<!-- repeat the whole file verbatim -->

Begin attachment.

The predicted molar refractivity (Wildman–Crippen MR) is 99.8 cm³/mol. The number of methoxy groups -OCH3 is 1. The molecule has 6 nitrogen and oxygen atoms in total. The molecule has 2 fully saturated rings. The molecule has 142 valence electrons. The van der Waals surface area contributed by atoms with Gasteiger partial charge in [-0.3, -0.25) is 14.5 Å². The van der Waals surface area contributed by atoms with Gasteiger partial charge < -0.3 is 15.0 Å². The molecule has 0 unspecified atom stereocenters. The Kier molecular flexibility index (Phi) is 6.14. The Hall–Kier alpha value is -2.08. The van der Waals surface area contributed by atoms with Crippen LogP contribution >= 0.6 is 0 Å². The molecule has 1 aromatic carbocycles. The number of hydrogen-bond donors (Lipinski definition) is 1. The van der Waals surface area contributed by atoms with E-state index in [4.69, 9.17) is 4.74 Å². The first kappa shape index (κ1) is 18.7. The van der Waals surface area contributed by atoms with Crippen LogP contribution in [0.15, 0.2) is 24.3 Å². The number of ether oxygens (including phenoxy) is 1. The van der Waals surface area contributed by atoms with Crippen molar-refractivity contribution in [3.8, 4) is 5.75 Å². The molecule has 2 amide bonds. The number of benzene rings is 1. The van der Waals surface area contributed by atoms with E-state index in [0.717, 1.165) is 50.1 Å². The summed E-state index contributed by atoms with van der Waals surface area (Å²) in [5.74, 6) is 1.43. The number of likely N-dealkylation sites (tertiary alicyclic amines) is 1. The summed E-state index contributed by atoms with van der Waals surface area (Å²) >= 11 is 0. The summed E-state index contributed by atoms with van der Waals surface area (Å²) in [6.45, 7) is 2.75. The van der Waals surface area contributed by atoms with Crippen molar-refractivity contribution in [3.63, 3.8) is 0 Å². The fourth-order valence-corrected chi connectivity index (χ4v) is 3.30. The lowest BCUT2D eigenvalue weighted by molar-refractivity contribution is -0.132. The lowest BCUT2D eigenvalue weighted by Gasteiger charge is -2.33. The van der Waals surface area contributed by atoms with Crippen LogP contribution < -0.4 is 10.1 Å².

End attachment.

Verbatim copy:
The predicted molar refractivity (Wildman–Crippen MR) is 99.8 cm³/mol. The number of methoxy groups -OCH3 is 1. The molecule has 6 nitrogen and oxygen atoms in total. The molecule has 2 fully saturated rings. The molecule has 142 valence electrons. The van der Waals surface area contributed by atoms with Gasteiger partial charge in [-0.3, -0.25) is 14.5 Å². The van der Waals surface area contributed by atoms with Gasteiger partial charge < -0.3 is 15.0 Å². The molecule has 0 unspecified atom stereocenters. The Kier molecular flexibility index (Phi) is 6.14. The Hall–Kier alpha value is -2.08. The van der Waals surface area contributed by atoms with Crippen LogP contribution >= 0.6 is 0 Å². The molecule has 1 aromatic carbocycles. The number of hydrogen-bond donors (Lipinski definition) is 1. The van der Waals surface area contributed by atoms with E-state index in [4.69, 9.17) is 4.74 Å². The first kappa shape index (κ1) is 18.7. The van der Waals surface area contributed by atoms with Crippen LogP contribution in [0.15, 0.2) is 24.3 Å². The number of ether oxygens (including phenoxy) is 1. The van der Waals surface area contributed by atoms with Crippen molar-refractivity contribution in [3.8, 4) is 5.75 Å². The molecule has 2 amide bonds. The number of benzene rings is 1. The van der Waals surface area contributed by atoms with E-state index in [0.717, 1.165) is 50.1 Å². The summed E-state index contributed by atoms with van der Waals surface area (Å²) in [5.74, 6) is 1.43. The number of likely N-dealkylation sites (tertiary alicyclic amines) is 1. The summed E-state index contributed by atoms with van der Waals surface area (Å²) >= 11 is 0. The summed E-state index contributed by atoms with van der Waals surface area (Å²) in [6.45, 7) is 2.75. The van der Waals surface area contributed by atoms with Crippen molar-refractivity contribution in [3.63, 3.8) is 0 Å². The fourth-order valence-corrected chi connectivity index (χ4v) is 3.30. The lowest BCUT2D eigenvalue weighted by molar-refractivity contribution is -0.132. The lowest BCUT2D eigenvalue weighted by Gasteiger charge is -2.33. The van der Waals surface area contributed by atoms with Crippen LogP contribution < -0.4 is 10.1 Å².